South Korea blocks test kits for Iran on Saudi-funded TV’s request

Press TV – Iran says South Korea has rejected a SWIFT payment request by Tehran for purchase of coronavirus testing kits over the US sanctions. 

Iran’s Health Ministry spokesman Kianoush Jahanpour late Saturday released a document that shows a Saudi-funded TV had asked a Korean bank to reject the request.

“As a result, the Korean bank rejected Iran’s request and the kits were not delivered to Iran,” he said.

According to the document, London-based Iran International television channel falsely claimed that the SWIFT request had been made by a software company which sought to export non-medical goods to Iran.

Jahanpour released a second document which shows South Korea’s Mico BioMed, which develops and sells medical kits, had in fact presented the SWIFT request to the bank.

“The SWIFT request related [to Iran’s purchase of test kits] has been rejected by the Korean bank under the pretext of sanctions,” he said.

“This shows claims of medicine and medical equipment not being subject to sanctions are lies. The bank has officially stated that the purchase is not possible due to the sanctions,” Jahanpour added.

Belgium-based SWIFT, the Society for Worldwide Interbank Financial Telecommunication, is used to transmit payments and letters of credit.

The US government has intensified its sanctions on Iran despite international calls on Washington to suspend them to allow the Islamic Republic to secure necessary medicine and equipment in the midst of the coronavirus fight.

Washington claims the sanctions do not target medicine for Iran, but they make it all but impossible for importers to obtain letters of credit or conduct international transfers of funds through banks.

Last week, Iran’s Permanent Mission to the United Nations in New York dismissed the Swiss Humanitarian Trade Arrangement (SHTA) which the Europeans belatedly announced with much fanfare to have made operational in coordination with the US to barter medicine and food with Iran.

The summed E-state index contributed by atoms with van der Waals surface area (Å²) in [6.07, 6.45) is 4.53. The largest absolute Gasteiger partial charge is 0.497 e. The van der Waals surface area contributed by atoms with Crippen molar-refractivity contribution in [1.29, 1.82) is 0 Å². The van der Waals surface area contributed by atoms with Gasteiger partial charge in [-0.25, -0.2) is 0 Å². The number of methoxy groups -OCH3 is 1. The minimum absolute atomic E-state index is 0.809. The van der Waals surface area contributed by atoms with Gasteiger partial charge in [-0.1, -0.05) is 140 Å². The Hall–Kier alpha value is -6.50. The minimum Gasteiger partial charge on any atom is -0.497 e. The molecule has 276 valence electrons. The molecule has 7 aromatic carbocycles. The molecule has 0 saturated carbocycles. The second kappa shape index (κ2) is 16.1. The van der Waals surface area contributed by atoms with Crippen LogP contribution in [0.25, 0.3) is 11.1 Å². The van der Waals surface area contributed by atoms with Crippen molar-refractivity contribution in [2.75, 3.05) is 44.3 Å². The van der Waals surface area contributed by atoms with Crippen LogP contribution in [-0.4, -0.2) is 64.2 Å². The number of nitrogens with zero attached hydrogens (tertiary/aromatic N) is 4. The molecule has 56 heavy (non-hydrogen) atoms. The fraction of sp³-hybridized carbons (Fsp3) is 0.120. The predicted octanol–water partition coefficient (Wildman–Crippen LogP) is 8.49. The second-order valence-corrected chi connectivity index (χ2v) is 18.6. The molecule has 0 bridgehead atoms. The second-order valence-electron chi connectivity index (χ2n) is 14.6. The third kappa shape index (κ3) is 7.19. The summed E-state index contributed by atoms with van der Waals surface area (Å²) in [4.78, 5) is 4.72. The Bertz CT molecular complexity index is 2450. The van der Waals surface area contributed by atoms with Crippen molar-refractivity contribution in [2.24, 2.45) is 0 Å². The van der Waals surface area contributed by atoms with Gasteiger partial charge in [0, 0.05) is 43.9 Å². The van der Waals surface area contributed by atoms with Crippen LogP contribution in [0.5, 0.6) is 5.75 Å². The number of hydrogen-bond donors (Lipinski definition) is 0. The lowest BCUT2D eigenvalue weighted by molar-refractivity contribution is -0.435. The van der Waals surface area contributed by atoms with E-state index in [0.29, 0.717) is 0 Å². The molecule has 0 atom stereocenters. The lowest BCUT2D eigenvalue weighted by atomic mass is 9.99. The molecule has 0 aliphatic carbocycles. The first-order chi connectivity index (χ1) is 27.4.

The mission said the United States has forced SHTA to pursue a very tight and tough procedure, making it practically very difficult for companies to trade with Iran.

“Additionally, almost impossible or cumbersome nature of transferring Iran’s reserves blocked outside the country to the designated Swiss bank, not only does not allow the SHTA to function properly now but may actually render it redundant in a matter of few months,” it said.

According to the mission, several companies that supply the medical equipment required to fight the coronavirus have recently stopped shipping to Iran because the current US sanctions regime makes the shipping of such items to Iran almost impossible.

Washington has imposed new sanctions in the midst of the coronavirus, targeting trade with Iran, even as President Donald Trump has claimed that the US was ready to help with the outbreak if Tehran asked for it.

The Islamic Republic has rejected the offer as hypocritical while the US is refusing to lift the sanctions and even intensifying them. Officials have said Washington’s demand that Tehran make a direct plea for the removal of sanctions shows the United States seeks “nothing short of surrender”.

Iran’s UN mission said last week the only message the US is sending with intensifying its sanctions amid the coronavirus is that companies must avoid doing any business with Iran, even if their work is humanitarian in nature.

Meanwhile, certain sections of mainstream media act as a virtual arm of the Office of Foreign Assets Control (OFAC) which is responsible for administering the US sanctions regime.

They have been on a witch hunt to identify Iran’s financial institutions and report them to the US government for possible sanctions.

Iran International, launched in May 2017, is a regular megaphone for separatists and terrorist groups operating against Iran. It is best known for airing disparaging reports about Iran and trying to stoke unrest in the country.

In October 2018, The Guardian cited a source close to the Saudi government as saying that Iran International had received an estimated $250 million from the Saudi royal court for its launch.